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UAMS Receives $750K to Relaunch Family Medicine Residency in El Dorado

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UAMS on Tuesday announced it has received a $750,000 federal grant to reestablish a family medicine residency program in El Dorado.

The program, a partnership between UAMS and South Arkansas Regional Hospital, will establish a rural track family medicine curriculum with a focus on maternal health and obstetrics. The program aims to improve access to health care in rural areas and strengthen the physician workforce in underserved south Arkansas communities.

Funds were awarded by the Health Resources and Services Administration, which is part of the U.S. Department of Health and Human Services. UAMS is one of 15 organizations nationwide to receive funding from an $11 million effort to launch medical residency programs in rural communities.

UAMS will use the grant for curriculum development, recruitment, training for faculty and staff and other costs associated with achieving accreditation and sustainability.

The program aims to earn accreditation from the Accreditation Council for Graduate Medical Education in 2025 and enroll its first residents in the summer of 2026.

Trainees will complete part of their residency in Little Rock at UAMS and Arkansas Children’s Hospital, but the majority of their training will be spent immersed in El Dorado and south Arkansas-based rural clinical settings.

“The establishment of a family medicine residency program in El Dorado will provide a framework to help address the workforce shortage that rural areas across Arkansas are facing,” Donya Watson, future director of the El Dorado residency program, said in a press release. “We would like to recruit and train graduates from Arkansas medical schools who will hopefully stay in Arkansas to practice.”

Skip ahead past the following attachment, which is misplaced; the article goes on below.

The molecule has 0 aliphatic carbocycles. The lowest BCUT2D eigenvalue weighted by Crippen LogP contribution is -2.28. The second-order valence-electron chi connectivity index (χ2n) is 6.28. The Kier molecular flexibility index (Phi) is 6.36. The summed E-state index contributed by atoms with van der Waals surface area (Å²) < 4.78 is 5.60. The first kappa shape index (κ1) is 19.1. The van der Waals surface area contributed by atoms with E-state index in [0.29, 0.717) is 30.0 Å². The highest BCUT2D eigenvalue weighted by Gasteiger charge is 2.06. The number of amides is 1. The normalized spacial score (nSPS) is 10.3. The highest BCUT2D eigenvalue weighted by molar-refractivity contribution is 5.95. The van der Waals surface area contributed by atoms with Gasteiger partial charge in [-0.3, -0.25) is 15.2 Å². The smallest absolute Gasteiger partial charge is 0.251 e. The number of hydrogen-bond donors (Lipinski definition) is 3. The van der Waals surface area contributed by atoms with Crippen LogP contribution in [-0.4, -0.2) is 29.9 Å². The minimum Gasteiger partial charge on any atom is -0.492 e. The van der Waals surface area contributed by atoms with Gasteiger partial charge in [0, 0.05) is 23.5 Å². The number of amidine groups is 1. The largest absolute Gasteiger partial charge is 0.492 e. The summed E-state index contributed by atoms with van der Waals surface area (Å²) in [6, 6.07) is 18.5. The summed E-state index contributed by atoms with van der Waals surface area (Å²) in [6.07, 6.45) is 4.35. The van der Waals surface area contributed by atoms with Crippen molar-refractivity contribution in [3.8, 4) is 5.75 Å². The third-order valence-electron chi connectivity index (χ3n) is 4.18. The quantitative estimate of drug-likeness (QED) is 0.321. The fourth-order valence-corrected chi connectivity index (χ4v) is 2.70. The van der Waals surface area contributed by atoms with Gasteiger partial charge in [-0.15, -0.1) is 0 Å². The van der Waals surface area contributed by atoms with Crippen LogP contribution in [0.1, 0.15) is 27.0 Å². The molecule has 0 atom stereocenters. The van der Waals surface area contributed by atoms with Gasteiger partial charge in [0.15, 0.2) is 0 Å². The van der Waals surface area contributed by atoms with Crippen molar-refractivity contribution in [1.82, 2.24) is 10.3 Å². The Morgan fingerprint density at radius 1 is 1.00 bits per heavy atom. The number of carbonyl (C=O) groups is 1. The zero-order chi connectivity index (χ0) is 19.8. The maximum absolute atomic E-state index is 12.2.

Relaunching the residency program is part of the process of reestablishing a regional UAMS campus in El Dorado. UAMS opened a Family Medical Center there in March.

Once established, the El Dorado location will be UAMS’ ninth regional location and will hopefully create an influx of health care professionals in Union County, said Richard Turnage, vice chancellor of UAMS Regional Campuses.

“Studies show that many physicians choose to practice within 100 miles of where they received their residency training, which is one reason UAMS is so committed to our Regional Campuses and our rural residency programs,” Turnage said in the release. “These programs make a real difference in improving health care access throughout the state.”

The majority of existing family practice physicians in rural areas of Arkansas were trained at one of UAMS’ regional campuses. Currently, there are eight regional campuses in Batesville, Fayetteville, Fort Smith, Helena-West Helena, Jonesboro, Magnolia, Pine Bluff and Texarkana.

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